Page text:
Dr. Seuss's allegories, The Sneetches, written in 1961, and the Lorax, in 1971, are highly entertaining, appealing to young children with their zany, lyrical, and alliterative rhymes, and engaging illustrations; but they are as educational for older children and adults, as they are entertaining, and are easily accessible for teaching allegory. Students may read the storybooks and view the highly animated video versions on the Internet.
The Sneetches, as everyone who knows the story knows, is about a community of rather unattractive pear-shaped yellow birds who frequent a beach. Some have a small green star on their bellies and some don't, immediately setting the stage, or in this case, the beach, for the star-bellied Sneetches to brag about the stars "upon thars," to the exclusion of the Sneetches who have none. The star-bellied Sneetches find all manner of ways to exclude the non-star-bellied Sneetches from all of their activities and encourage their children to do the same with the non-star-bellied children. The more they are excluded, the worse they feel, until along comes Sylvester McMonkey McBean with his star-on machine and for a fee, he applies stars to the bellies of anyone who wants to pay for the process.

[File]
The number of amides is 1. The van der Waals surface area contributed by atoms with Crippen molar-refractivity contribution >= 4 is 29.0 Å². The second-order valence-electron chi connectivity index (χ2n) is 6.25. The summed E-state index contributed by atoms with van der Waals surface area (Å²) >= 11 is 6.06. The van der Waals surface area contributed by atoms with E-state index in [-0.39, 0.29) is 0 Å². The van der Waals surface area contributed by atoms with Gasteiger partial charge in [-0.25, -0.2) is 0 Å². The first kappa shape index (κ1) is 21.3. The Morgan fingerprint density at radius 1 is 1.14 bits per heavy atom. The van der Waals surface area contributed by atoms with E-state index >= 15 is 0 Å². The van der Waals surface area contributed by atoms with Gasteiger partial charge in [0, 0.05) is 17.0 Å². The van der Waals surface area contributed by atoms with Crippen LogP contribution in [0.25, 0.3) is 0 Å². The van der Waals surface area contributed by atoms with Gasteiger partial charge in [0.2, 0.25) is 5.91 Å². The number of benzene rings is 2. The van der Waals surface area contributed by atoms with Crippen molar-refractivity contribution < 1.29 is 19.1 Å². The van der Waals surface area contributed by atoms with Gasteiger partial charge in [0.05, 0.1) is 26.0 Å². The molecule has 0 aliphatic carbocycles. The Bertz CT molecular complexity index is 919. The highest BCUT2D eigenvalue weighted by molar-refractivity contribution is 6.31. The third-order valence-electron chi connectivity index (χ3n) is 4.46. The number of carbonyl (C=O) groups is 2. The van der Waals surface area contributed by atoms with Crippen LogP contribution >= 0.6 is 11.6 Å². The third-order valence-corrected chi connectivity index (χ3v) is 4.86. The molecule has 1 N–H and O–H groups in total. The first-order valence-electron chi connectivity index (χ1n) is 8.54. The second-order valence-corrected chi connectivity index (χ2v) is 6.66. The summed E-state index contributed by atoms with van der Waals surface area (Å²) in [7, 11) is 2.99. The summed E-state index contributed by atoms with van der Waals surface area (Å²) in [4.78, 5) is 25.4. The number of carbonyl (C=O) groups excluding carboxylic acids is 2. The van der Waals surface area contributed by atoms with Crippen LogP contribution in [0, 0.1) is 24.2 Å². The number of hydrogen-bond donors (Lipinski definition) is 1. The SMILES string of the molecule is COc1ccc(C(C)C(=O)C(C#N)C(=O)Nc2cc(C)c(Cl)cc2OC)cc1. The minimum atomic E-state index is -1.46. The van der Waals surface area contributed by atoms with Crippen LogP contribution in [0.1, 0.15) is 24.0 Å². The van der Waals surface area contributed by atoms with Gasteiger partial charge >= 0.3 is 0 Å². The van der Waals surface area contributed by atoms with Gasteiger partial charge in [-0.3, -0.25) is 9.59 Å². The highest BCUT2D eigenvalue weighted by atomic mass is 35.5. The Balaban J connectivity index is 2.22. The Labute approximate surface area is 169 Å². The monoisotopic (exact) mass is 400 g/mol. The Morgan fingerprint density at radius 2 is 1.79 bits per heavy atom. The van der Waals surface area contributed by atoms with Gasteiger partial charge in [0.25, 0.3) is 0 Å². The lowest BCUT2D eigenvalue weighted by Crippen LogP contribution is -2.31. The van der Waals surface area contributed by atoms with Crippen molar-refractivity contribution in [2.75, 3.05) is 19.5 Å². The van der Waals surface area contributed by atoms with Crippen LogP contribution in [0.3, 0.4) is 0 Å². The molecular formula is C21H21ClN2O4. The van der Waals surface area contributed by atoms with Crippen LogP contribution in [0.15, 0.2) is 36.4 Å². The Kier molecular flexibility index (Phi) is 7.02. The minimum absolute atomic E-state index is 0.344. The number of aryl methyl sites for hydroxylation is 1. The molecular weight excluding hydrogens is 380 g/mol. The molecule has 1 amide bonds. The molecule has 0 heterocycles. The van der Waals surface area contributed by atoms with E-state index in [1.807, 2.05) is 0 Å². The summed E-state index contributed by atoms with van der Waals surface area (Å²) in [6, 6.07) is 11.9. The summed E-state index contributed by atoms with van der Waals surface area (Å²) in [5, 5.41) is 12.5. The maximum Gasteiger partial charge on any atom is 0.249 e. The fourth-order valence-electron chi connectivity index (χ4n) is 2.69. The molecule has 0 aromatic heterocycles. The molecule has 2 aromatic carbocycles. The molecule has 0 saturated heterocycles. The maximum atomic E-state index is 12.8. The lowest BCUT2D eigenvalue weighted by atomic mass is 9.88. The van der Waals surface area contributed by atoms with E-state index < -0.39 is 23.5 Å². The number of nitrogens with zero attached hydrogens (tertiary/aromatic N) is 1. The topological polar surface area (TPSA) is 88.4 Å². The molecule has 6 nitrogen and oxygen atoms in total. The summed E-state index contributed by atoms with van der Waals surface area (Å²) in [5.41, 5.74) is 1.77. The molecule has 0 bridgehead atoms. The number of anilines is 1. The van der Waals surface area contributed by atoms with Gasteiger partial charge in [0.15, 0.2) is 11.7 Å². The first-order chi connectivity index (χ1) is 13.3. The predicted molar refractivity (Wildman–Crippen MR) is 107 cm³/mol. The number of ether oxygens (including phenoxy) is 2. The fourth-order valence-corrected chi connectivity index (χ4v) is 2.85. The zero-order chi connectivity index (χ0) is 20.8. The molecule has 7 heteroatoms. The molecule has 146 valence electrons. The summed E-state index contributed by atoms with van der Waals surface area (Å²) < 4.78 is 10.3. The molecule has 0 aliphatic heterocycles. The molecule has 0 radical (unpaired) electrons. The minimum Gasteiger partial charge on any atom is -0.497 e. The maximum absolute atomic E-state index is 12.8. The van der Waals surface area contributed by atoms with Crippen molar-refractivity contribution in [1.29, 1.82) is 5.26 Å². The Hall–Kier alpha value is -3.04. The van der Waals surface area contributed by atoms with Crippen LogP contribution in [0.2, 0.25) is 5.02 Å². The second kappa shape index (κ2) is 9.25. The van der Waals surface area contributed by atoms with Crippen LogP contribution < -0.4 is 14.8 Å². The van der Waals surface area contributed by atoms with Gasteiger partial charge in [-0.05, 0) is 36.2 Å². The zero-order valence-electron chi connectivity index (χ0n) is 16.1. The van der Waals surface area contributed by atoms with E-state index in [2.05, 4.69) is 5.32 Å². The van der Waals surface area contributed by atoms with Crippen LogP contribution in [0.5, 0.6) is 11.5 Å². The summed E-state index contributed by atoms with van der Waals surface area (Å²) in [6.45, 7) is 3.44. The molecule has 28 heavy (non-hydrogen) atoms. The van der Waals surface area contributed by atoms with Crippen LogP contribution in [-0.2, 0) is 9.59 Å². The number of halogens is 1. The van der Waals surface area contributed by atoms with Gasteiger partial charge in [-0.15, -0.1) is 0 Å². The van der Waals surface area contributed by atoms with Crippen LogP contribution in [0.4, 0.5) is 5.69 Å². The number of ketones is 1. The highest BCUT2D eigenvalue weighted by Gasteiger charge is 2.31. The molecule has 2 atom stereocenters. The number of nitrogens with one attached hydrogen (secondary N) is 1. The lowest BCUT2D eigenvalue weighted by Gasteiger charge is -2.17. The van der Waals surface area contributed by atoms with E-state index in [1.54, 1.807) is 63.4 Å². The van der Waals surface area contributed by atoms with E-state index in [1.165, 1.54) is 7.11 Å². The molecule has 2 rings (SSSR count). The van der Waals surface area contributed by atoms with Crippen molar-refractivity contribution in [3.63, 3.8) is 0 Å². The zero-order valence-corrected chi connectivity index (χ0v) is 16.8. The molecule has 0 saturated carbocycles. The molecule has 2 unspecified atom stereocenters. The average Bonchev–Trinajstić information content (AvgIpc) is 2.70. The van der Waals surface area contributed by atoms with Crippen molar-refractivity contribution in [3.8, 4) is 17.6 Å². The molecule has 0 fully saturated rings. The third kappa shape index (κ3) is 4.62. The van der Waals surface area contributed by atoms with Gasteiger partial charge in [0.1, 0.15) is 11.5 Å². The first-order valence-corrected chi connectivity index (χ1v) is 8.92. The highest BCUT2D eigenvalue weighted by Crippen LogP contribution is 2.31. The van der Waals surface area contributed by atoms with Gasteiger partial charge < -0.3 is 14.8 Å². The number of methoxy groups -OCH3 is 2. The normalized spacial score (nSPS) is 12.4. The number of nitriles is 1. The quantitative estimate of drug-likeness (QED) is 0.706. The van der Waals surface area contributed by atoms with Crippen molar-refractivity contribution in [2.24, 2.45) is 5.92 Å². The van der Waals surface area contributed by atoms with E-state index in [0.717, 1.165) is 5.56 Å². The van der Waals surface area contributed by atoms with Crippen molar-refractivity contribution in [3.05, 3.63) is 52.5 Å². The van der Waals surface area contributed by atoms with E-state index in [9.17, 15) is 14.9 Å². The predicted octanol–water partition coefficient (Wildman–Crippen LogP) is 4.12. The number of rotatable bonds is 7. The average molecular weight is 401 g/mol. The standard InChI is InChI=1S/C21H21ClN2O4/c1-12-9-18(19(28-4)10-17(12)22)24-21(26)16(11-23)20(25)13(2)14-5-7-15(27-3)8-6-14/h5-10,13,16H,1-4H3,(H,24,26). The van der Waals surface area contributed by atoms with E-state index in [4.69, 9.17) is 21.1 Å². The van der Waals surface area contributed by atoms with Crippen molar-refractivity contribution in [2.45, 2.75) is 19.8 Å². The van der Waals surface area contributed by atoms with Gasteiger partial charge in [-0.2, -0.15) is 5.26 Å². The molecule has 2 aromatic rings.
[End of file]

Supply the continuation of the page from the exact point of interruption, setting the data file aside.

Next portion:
When the star-bellied Sneetches discover, to their horror, that they have lost their exclusivity, and they can no longer determine who is who, McBean advertises his star-off machine, and for a fee, he removes the stars from the bellies of any Sneetch who can pay his fee. As we know this star-on, star-off process continues at a break-neck rate until none of the Sneetches has any money nor any idea who is who, and McBean packs up his machines and his wads of money, and drives on down the road, leaving the Sneetches, some with stars and some without, standing on the beach, wondering.
Fortunately, out of money and exhausted, they come to their senses and realize that it really doesn't matter who has stars and who doesn't. Of course, this star war fought on the bellies of these creatures is an extended metaphor about discrimination, racism and diversity. Students might go right to the graphic organizer with the headings across the top and the columns, entering (1) Sneetches with stars, (2) Sneetches without stars, (3) Means of Exclusion, such as marshmallow roasts, and games, and (4) a Feelings heading over a column as to how the non-star-bellied Sneetches were made to feel. When students peel back the superficial dynamics between the star-bellied Sneetches and those without stars, they can't miss the ramifications of social discrimination that may be perpetrated in a place as familiar as a playground, a classroom, or a school cafeteria, or the life-threatening consequences that it held for Jews in the Holocaust. Genocides and the Holocaust, in particular, are phenomena that NHA students study extensively, and someone is bound to point out that, ironically, the Jews were made to wear a star on their clothes to exclude them from the rest of the German population, and ultimately single them out for extermination.